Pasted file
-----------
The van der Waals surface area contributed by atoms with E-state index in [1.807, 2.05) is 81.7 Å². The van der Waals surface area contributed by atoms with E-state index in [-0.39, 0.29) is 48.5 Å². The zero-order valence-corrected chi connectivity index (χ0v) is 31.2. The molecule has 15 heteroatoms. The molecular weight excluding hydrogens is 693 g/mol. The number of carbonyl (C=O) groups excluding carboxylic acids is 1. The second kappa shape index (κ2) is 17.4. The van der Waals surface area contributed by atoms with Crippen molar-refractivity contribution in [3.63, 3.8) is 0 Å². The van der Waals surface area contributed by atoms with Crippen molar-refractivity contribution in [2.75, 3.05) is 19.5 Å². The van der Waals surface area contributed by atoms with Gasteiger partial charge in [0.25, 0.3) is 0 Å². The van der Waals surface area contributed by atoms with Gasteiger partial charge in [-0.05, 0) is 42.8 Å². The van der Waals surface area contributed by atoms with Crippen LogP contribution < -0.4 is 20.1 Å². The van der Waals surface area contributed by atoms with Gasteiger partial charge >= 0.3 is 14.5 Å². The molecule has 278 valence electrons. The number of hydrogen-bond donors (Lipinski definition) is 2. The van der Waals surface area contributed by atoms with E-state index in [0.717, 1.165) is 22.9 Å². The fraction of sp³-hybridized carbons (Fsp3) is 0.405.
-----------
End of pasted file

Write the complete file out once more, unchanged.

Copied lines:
The van der Waals surface area contributed by atoms with E-state index in [1.807, 2.05) is 81.7 Å². The van der Waals surface area contributed by atoms with E-state index in [-0.39, 0.29) is 48.5 Å². The zero-order valence-corrected chi connectivity index (χ0v) is 31.2. The molecule has 15 heteroatoms. The molecular weight excluding hydrogens is 693 g/mol. The number of carbonyl (C=O) groups excluding carboxylic acids is 1. The second kappa shape index (κ2) is 17.4. The van der Waals surface area contributed by atoms with Crippen molar-refractivity contribution in [3.63, 3.8) is 0 Å². The van der Waals surface area contributed by atoms with Crippen molar-refractivity contribution in [2.75, 3.05) is 19.5 Å². The van der Waals surface area contributed by atoms with Gasteiger partial charge in [0.25, 0.3) is 0 Å². The van der Waals surface area contributed by atoms with Gasteiger partial charge in [-0.05, 0) is 42.8 Å². The van der Waals surface area contributed by atoms with Crippen LogP contribution < -0.4 is 20.1 Å². The van der Waals surface area contributed by atoms with Gasteiger partial charge >= 0.3 is 14.5 Å². The molecule has 278 valence electrons. The number of hydrogen-bond donors (Lipinski definition) is 2. The van der Waals surface area contributed by atoms with E-state index in [0.717, 1.165) is 22.9 Å². The fraction of sp³-hybridized carbons (Fsp3) is 0.405.